Secondary Care The diagnostic and therapeutic services provided by medical specialists working in private offices, specialty group practices, private clinics, community-based clinics, and general and community hospitals. Medical or surgical specialty care Both office-based and hospital-based care
Tertiary Care The provision of highly specialized and advanced diagnostic and therapeutic services in inpatient and outpatient hospital settings. Usually provided by medical specialists working in large, urban hospitals and specialty clinics affiliated with nearby medical schools and universities.
Medical Necessity Will the services provided to a specific patient have a reasonable beneficial effect on his/her physical needs and quality of life at a specific point in his/her illness or life? An important consideration in modern reimbursement systems Driving force for complete and accurate clinical documentation.
How healthcare is reimbursed? Paid for by employers and provided to employees as part of their employment agreement: 1.Commercial health insurance plans 2.Blue Cross/Blue Shield plans (similar to commercial plans but structured as nonprofit entities) 3.Employer-based self-insurance plans funded directly by employers
How healthcare is reimbursed? 4. Government-sponsored health insurance programs 5. Commercial health insurance plans or Blue Cross/Blue Shield plans purchased by private individuals 6. Payments made directly to providers by healthcare consumers
Reimbursement Methods Retrospective payment systems – Based on the payment of fees charged according to the actual medical services provided. Traditional fee-for-service – Services paid for after they were provided and are based on a fee schedule.
Reimbursement Methods Managed fee-for-service – A negotiated discounted fee schedule with providers. Prospective reimbursement – A set fee for membership in a prepaid health plan and then all of the services the beneficiaries needed for the period of time are covered by their agreement
Managed Care Term used to describe several types of prepaid health plans that combine the delivery and financing components of healthcare. Health Maintenance Organizations (HMOs) Preferred Provider Organizations (PPOs)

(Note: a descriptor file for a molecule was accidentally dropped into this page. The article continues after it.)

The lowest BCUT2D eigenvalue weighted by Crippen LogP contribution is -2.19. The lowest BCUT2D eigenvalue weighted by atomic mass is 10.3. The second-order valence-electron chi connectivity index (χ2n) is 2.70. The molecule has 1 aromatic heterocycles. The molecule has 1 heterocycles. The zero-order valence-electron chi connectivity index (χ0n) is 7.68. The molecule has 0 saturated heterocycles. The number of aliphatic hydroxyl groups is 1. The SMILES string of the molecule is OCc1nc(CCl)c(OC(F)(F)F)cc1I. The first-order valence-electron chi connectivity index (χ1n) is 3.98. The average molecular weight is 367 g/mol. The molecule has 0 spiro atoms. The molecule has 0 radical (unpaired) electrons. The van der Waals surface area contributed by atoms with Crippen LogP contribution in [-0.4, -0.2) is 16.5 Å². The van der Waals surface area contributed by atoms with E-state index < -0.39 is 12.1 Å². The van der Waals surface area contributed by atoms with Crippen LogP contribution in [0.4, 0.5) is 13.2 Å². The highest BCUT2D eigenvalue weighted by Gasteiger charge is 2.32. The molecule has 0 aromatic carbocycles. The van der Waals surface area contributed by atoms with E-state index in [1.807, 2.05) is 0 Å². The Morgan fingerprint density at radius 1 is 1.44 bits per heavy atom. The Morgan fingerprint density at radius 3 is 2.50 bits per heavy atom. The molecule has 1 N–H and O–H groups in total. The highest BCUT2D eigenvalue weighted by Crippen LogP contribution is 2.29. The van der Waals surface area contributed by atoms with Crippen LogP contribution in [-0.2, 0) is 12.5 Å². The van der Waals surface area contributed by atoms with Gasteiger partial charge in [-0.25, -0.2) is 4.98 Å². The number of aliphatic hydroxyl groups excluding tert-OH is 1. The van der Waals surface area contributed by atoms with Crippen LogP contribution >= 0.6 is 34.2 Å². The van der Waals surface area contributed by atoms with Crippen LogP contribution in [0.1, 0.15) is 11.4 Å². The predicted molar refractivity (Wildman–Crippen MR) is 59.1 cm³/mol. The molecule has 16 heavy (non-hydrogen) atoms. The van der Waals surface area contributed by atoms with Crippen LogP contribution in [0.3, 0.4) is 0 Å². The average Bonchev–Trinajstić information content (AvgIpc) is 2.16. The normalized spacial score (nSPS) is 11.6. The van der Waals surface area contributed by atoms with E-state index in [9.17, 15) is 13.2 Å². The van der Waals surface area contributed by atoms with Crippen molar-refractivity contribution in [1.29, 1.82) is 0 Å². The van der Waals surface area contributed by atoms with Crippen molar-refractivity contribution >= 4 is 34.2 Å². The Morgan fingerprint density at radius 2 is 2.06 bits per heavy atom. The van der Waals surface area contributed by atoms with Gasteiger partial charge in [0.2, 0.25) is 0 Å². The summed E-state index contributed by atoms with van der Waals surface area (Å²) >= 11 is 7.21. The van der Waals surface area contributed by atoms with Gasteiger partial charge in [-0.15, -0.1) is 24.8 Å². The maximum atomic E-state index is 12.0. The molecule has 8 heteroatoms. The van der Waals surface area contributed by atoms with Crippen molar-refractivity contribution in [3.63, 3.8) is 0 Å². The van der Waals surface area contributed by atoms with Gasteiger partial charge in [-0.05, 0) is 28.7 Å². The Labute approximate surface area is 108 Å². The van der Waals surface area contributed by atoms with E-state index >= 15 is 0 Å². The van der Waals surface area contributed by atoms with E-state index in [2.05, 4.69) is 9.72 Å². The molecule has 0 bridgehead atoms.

Government-sponsored Prospective Payment Systems Developed to control healthcare spending Began in the early 1980s Bases reimbursement on patient classification groups
Government-sponsored Prospective Payment Systems Inpatient acute care – DRGs Physicians’ services – RBRVS Skilled nursing facilities – RUGs Outpatient Care – APCs Home Care – HHRGs Inpatient Rehabilitation - CMGs
Health Record Source of information to support reimbursement for services Complete, timely, and accurate clinical documentation –If it wasn’t documented, it didn’t happen
Chargemasters A database that maintains information the charges for services and the underlying costs associated with those services. Used to organize information on all of the goods and services the hospital provides to patients.
Chargemaster Information Charge dollar amount Charge code Item description General ledger key Revenue code Activity date CPT/HCPCS code Major insurance charge code Department code numbers
Capitation Contract between healthcare facility and a HMO to provide services to its enrollees. HMO agrees to pay the facility a negotiated fee as payment in full for the services regardless of actual charges.
Government-Sponsored Health Programs Medicare Medicaid TRICARE Civilian Health and Medical Program- Veterans Administration (CHAMPVA) Workers’ Compensation
Medicare Part A Implemented in 1966 for Social Security beneficiaries Largest single payer for healthcare services in the United States –Acute care services –Long-term care services –Home health care services –Hospice care services
Medicare Part B An optional supplemental medical insurance plan. –Emergency department services –Ambulatory surgery –Psychiatric care –Durable medical equipment –Occupational, physical, and speech therapy –Outpatient diagnostic/therapeutic services